MHConcierged posted a request to a list provided by the MN Board of Psychology (available for $5 on the MBOP website) requesting participating in this survey. The survey was sent out on 10-10-17, with the expectation of posting a summary of the results 2 weeks later (a previous version was sent out on 10-8-17 with a technical glitch – apologies to those who responded promptly and enthusiastically to that one). I knew that such a survey was novel – was not aware of any previous similar survey, at least locally – but I did not anticipate the consternation that some
Psychologists and other mental health professionals who serve people with more complex and challenging problems may want to refer them to a new DHS service, Behavioral Health Homes. (BHH). BHH services can increase support and treatment resources for the person, and can help the mental health professional better respond to the person’s needs.
This article was written by a guest contributor to the mhconcierge.com psychology healthcare newsletter, Jennifer McGregor. Jennifer is a medial student and contributor to publichealthlibrary.org, a new website that provides resources for medical students and the public interested in progressive healthcare resources. People who struggle with mental illness are much more likely to experience an addiction than those without mental illness. Similarly, people with an addiction are more likely to develop either the symptoms of a mental illness or a fully established mental illness. Coping when you are handling both a mental illness and addiction is never easy and can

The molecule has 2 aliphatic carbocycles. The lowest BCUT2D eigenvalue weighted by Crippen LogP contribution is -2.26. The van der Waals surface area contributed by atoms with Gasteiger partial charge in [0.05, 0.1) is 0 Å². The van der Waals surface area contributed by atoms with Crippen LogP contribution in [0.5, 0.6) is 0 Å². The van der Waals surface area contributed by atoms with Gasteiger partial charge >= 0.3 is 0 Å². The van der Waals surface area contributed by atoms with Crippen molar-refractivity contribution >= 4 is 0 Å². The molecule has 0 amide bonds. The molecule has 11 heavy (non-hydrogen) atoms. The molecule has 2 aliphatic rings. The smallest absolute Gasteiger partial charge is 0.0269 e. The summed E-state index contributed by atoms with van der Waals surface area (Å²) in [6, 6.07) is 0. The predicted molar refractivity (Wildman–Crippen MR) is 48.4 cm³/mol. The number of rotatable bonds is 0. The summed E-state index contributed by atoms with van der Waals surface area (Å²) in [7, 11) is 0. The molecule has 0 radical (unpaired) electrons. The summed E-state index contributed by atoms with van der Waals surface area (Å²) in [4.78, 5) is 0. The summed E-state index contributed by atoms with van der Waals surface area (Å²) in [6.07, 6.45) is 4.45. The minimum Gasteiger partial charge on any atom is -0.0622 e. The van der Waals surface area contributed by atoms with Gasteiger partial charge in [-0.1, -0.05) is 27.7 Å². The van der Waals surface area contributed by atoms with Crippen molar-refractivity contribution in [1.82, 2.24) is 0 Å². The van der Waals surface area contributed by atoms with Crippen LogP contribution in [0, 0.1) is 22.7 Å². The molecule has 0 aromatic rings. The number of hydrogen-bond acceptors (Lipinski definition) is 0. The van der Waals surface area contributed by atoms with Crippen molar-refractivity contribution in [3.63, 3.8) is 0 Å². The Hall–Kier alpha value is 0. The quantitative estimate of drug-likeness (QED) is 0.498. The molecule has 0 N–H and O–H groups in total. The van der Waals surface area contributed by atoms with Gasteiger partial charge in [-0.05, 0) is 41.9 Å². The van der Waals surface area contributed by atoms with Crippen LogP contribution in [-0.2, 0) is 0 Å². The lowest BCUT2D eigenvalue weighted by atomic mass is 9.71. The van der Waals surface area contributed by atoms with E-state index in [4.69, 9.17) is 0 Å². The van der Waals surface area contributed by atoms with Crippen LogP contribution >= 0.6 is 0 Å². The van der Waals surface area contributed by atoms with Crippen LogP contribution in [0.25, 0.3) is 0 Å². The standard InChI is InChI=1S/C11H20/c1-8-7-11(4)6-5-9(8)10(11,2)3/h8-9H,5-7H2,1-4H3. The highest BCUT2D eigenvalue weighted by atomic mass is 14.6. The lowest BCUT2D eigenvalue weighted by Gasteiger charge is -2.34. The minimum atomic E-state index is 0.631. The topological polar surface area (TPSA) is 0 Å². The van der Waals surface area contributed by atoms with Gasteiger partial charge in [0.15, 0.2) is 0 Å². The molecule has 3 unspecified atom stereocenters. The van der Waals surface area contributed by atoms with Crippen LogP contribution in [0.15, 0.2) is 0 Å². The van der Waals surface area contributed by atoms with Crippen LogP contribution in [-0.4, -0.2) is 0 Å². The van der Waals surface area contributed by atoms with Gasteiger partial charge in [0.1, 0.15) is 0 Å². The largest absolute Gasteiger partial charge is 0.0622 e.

Thanks to the 122 colleagues who generously took the time to complete this survey. Three reported that they do not provide clinical mental health services in Minnesota. This means that 119 should have continued with the rest of the questions, but 120 colleagues took the rest of the survey – I guess that two non-clinical participants still wanted to contribute, which leaves us with perhaps a little less pure data, but I appreciate their participation.
By Richard Sethre, Psy.D., L.P., with generous research support provided by Procentive The Patient Protection and Affordable Care Act (PPACA, or “Obamacare”) includes many major changes in the delivery of healthcare, including increased communication between medical providers to coordinate care. This has created significant challenges for Mental Health Professionals (MHPs). The PPACA mandates eventual use of Electronic Heath Records (EHRs) that have capabilities that raise concerns for MHPs about patient confidentiality, including the capability of exchanging Protected Health Information (PHI) among the patient’s medical professionals.